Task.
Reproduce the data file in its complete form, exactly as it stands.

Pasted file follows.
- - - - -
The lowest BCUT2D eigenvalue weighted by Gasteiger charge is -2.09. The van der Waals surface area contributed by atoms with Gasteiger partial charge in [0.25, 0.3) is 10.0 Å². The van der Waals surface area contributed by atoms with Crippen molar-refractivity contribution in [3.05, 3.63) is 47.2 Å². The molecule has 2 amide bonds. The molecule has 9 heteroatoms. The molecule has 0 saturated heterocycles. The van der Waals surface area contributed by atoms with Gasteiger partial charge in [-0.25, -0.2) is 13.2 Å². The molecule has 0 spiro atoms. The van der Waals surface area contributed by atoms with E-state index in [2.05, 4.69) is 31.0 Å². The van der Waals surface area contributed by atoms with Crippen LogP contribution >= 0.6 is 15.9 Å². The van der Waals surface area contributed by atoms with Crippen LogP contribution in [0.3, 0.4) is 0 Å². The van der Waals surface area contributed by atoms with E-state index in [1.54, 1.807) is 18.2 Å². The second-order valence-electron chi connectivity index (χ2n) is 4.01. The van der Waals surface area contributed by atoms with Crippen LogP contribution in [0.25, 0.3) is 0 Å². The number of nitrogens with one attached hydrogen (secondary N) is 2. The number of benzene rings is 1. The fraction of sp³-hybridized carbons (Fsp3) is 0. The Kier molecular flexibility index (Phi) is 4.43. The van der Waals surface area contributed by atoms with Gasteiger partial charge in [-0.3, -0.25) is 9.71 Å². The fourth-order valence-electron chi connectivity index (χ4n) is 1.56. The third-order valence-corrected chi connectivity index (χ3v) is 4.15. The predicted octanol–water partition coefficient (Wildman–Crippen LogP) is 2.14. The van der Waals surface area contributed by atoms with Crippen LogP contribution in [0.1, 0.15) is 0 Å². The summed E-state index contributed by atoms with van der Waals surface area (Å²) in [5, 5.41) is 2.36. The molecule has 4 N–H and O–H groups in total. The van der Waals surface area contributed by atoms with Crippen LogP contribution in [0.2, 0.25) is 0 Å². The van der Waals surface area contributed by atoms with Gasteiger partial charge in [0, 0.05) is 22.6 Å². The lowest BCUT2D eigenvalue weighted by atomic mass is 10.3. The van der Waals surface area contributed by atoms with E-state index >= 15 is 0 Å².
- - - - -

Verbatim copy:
The lowest BCUT2D eigenvalue weighted by Gasteiger charge is -2.09. The van der Waals surface area contributed by atoms with Gasteiger partial charge in [0.25, 0.3) is 10.0 Å². The van der Waals surface area contributed by atoms with Crippen molar-refractivity contribution in [3.05, 3.63) is 47.2 Å². The molecule has 2 amide bonds. The molecule has 9 heteroatoms. The molecule has 0 saturated heterocycles. The van der Waals surface area contributed by atoms with Gasteiger partial charge in [-0.25, -0.2) is 13.2 Å². The molecule has 0 spiro atoms. The van der Waals surface area contributed by atoms with E-state index in [2.05, 4.69) is 31.0 Å². The van der Waals surface area contributed by atoms with Crippen LogP contribution >= 0.6 is 15.9 Å². The van der Waals surface area contributed by atoms with Crippen LogP contribution in [0.3, 0.4) is 0 Å². The van der Waals surface area contributed by atoms with E-state index in [1.54, 1.807) is 18.2 Å². The second-order valence-electron chi connectivity index (χ2n) is 4.01. The van der Waals surface area contributed by atoms with Crippen LogP contribution in [0.25, 0.3) is 0 Å². The number of nitrogens with one attached hydrogen (secondary N) is 2. The number of benzene rings is 1. The fraction of sp³-hybridized carbons (Fsp3) is 0. The Kier molecular flexibility index (Phi) is 4.43. The van der Waals surface area contributed by atoms with Gasteiger partial charge in [-0.3, -0.25) is 9.71 Å². The fourth-order valence-electron chi connectivity index (χ4n) is 1.56. The third-order valence-corrected chi connectivity index (χ3v) is 4.15. The predicted octanol–water partition coefficient (Wildman–Crippen LogP) is 2.14. The van der Waals surface area contributed by atoms with Crippen LogP contribution in [0.1, 0.15) is 0 Å². The summed E-state index contributed by atoms with van der Waals surface area (Å²) in [5, 5.41) is 2.36. The molecule has 4 N–H and O–H groups in total. The van der Waals surface area contributed by atoms with Crippen LogP contribution in [0.2, 0.25) is 0 Å². The van der Waals surface area contributed by atoms with Gasteiger partial charge in [0, 0.05) is 22.6 Å². The lowest BCUT2D eigenvalue weighted by atomic mass is 10.3. The van der Waals surface area contributed by atoms with E-state index >= 15 is 0 Å².